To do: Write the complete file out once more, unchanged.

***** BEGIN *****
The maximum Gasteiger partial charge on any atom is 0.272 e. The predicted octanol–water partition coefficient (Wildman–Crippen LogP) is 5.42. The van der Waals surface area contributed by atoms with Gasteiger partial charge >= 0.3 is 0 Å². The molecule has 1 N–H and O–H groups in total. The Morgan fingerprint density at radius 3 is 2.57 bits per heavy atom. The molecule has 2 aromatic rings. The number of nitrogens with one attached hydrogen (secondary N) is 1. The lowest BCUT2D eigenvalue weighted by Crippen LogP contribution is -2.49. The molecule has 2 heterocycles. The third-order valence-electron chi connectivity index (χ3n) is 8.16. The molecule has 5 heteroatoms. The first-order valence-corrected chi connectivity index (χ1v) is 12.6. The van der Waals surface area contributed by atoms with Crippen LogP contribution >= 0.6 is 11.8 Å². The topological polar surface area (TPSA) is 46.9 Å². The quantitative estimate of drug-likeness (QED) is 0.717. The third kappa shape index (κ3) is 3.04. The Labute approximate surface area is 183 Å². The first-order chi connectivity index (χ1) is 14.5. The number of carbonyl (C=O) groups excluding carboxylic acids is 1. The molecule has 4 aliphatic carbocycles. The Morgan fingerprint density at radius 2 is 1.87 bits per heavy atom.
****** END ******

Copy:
The maximum Gasteiger partial charge on any atom is 0.272 e. The predicted octanol–water partition coefficient (Wildman–Crippen LogP) is 5.42. The van der Waals surface area contributed by atoms with Gasteiger partial charge >= 0.3 is 0 Å². The molecule has 1 N–H and O–H groups in total. The Morgan fingerprint density at radius 3 is 2.57 bits per heavy atom. The molecule has 2 aromatic rings. The number of nitrogens with one attached hydrogen (secondary N) is 1. The lowest BCUT2D eigenvalue weighted by Crippen LogP contribution is -2.49. The molecule has 2 heterocycles. The third-order valence-electron chi connectivity index (χ3n) is 8.16. The molecule has 5 heteroatoms. The first-order valence-corrected chi connectivity index (χ1v) is 12.6. The van der Waals surface area contributed by atoms with Crippen LogP contribution >= 0.6 is 11.8 Å². The topological polar surface area (TPSA) is 46.9 Å². The quantitative estimate of drug-likeness (QED) is 0.717. The third kappa shape index (κ3) is 3.04. The Labute approximate surface area is 183 Å². The first-order chi connectivity index (χ1) is 14.5. The number of carbonyl (C=O) groups excluding carboxylic acids is 1. The molecule has 4 aliphatic carbocycles. The Morgan fingerprint density at radius 2 is 1.87 bits per heavy atom.